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EU Slams Erdogan Over Varosha Visit

The EU foreign policy chief Josep Borrell has also called for a settlement of the Cyprus problem on the basis of United Nations’ resolutions

The European Union’s High Representative for Foreign Affairs and Security Policy, Josep Borrell, has slammed a visit by Turkish President Recep Tayyip Erdogan to the breakaway Turkish Cypriot north of Cyprus on Sunday during which he called for a “two-state” solution, the media reported.

The EU foreign policy chief has also called for a settlement of the Cyprus problem on the basis of United Nations’ resolutions, Kathimerini reported.

According to the report, Mr Borrell said the  actions “should be urgently reversed” since it will cause “greater distrust and tension in the region.”

It has been reported that Erdogan visited Varosha, a beach resort abandoned by Greek Cypriots fleeing Turkey’s invasion in 1974.

Meanwhile, Erdogan asked the parliament to authorize sending soldiers to Azerbaijan to establish a “peacekeeping center” with Russia to monitor a truce over the disputed Nagorno-Karabakh region, the Arab News reported.

Erdogan’s request followed two days of talks in Ankara with Russian officials about how the two regional powers intend to jointly implement a Russian-brokered cease-fire signed last week.

Turkey is one of Azerbaijan’s closest allies and has strongly defended its right to reclaim lands it lost to ethnic Armenian separatists in a 1988-94 war.

Turkish President Recep Tayyip Erdogan.

On Friday, Russian President Vladimir Putin has signed an order to set up an inter-departmental humanitarian response centre to resolve humanitarian issues and rebuild civil infrastructure in the disputed Nagorno-Karabakh region.

According to the order published by the Kremlin, the centre is tasked with facilitating the return of displaced people to their home in the conflict-ridden Nagorno-Karabakh, reports Xinhua news agency.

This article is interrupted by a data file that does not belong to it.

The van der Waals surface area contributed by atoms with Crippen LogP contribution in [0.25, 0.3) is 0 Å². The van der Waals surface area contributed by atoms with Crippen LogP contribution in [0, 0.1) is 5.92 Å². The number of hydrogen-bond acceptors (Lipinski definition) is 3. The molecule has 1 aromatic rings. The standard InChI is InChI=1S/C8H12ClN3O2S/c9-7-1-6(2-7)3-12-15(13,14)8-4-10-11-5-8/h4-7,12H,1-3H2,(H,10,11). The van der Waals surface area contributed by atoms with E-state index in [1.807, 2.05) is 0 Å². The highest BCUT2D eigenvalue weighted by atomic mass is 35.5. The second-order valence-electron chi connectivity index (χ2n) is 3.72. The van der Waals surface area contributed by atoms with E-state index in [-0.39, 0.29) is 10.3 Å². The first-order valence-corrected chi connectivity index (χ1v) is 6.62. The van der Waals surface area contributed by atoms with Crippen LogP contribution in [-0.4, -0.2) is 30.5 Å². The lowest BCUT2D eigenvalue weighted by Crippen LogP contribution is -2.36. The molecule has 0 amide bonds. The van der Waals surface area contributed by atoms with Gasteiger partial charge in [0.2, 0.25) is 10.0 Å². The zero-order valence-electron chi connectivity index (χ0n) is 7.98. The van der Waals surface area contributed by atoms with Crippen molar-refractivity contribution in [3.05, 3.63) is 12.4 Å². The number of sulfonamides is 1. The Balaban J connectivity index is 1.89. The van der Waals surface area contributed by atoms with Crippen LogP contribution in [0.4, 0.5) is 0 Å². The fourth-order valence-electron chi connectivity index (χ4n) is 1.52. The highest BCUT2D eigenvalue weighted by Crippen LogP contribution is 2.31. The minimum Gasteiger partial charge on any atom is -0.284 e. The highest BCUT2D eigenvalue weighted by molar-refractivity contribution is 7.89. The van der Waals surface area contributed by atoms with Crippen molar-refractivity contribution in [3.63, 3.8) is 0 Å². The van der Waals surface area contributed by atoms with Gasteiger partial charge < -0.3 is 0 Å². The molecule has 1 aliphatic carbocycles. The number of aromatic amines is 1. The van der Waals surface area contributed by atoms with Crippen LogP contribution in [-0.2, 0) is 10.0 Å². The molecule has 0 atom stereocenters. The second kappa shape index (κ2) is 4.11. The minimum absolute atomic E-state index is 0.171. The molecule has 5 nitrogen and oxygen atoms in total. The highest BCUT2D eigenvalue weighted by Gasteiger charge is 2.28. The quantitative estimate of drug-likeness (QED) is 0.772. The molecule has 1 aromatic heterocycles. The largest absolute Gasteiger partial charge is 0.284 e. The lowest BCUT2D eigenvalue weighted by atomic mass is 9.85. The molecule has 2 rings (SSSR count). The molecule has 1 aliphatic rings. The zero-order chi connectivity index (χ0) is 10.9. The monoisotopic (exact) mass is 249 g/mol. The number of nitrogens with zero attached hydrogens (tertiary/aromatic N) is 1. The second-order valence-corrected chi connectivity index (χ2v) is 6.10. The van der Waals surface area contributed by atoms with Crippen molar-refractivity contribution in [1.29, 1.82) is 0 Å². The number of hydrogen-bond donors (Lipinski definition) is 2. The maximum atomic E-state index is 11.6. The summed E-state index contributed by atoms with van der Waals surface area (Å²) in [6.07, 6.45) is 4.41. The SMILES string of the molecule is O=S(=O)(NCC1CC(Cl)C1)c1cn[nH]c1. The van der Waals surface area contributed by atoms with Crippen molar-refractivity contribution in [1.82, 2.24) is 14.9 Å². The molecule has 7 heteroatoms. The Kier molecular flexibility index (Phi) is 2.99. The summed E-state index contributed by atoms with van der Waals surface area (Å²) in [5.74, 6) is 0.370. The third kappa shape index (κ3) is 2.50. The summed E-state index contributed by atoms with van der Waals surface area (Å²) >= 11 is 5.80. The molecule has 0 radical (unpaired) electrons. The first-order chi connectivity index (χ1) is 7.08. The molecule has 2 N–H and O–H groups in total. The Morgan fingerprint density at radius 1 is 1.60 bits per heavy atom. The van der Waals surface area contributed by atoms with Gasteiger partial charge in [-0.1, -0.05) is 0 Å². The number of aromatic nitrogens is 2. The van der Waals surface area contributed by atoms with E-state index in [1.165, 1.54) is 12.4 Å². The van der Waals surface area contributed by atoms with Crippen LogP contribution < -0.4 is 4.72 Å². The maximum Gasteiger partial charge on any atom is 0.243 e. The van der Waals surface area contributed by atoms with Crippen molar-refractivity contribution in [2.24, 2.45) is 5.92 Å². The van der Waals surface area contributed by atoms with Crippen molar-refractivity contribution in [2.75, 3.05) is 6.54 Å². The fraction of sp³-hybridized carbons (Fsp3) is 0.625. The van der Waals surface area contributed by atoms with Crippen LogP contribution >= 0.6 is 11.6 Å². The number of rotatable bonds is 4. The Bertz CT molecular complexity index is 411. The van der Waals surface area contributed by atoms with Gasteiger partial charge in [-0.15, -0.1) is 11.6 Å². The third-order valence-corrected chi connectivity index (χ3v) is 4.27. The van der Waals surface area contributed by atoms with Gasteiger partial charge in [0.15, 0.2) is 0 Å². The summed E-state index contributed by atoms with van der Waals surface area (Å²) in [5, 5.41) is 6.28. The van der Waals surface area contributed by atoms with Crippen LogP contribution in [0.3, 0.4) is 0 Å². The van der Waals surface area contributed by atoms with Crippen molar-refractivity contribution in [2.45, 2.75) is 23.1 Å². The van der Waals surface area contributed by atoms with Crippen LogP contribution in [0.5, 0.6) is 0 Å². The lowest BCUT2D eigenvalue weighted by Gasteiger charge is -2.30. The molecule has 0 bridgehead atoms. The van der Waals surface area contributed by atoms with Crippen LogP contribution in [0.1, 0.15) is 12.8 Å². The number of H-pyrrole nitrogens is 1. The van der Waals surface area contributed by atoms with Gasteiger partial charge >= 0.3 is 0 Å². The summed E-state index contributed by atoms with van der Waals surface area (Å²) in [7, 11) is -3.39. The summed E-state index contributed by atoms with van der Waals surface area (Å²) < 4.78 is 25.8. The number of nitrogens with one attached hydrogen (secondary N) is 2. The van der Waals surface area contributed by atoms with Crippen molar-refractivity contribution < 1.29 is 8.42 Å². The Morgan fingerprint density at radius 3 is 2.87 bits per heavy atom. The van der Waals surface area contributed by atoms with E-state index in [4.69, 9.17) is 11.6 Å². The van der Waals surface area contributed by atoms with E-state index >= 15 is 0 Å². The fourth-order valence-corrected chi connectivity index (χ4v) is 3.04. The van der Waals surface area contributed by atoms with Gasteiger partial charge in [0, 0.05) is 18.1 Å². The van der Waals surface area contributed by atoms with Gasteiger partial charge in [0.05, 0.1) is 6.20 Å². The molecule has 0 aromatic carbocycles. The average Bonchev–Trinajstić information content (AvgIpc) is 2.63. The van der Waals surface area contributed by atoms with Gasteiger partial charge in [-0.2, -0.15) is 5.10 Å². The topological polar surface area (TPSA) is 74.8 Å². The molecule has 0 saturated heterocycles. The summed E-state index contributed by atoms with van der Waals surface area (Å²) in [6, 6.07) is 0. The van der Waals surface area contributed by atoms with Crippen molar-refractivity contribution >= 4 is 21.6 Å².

Putin also asked the centre to help state bodies of Azerbaijan and Armenia to restore civil infrastructure in Nagorno-Karabakh and create proper conditions for its people to live a normal life.

Armenia and Azerbaijan have been at loggerheads over the mountainous region of Nagorno-Karabakh since 1988. The latest round of armed conflict broke out in the region in September, causing heavy casualties and property losses.

Azerbaijani President Ilham Aliyev, Armenian Prime Minister Nikol Pashinyan and Putin signed a joint statement on Monday, agreeing on a complete ceasefire in the region.

As agreed, Russia will deploy a peacekeeping contingent consisting of 1,960 servicemen with small arms, 90 armoured personnel carriers, and 380 vehicles to the region.

This is the fourth ceasefire since last month.

Photo taken on Sept. 29, 2020 shows a man walking by a house damaged during clashes in the Tartar district bordering the Nagorno-Karabakh region. (Photo by Tofik Babayev/Xinhua)

Exchange of bodies

Azerbaijan and Armenia exchanged the bodies of a number of servicemen who were killed during the fighting around the city of Shusha in the disputed Nagorno-Karabakh region, according to the defence authorities in Baku.

An unspecified number of bodies of the Armenian armed forces were handed over on Saturday, while the bodies of six Azerbaijani servicemen were returned, Xinhua news agency reported.

The Russian peacekeeping force stationed in the Nagorno-Karabakh region also took part in the event, Azerbaijan’s Defence Ministry said in a statement.

Meanwhile, the search and retrieval of the conflict victims are underway with the involvement of the Russian peacekeepers and the Red Cross, according to the Defence Ministry of Armenia.

The exchange was organized in accordance with Article 8 of a joint statement signed on November 8 by Azerbaijani President Ilham Aliyev, Armenian Prime Minister Nikol Pashinyan and Russian President Vladimir Putin, agreeing on a complete ceasefire in the conflict-ridden region.

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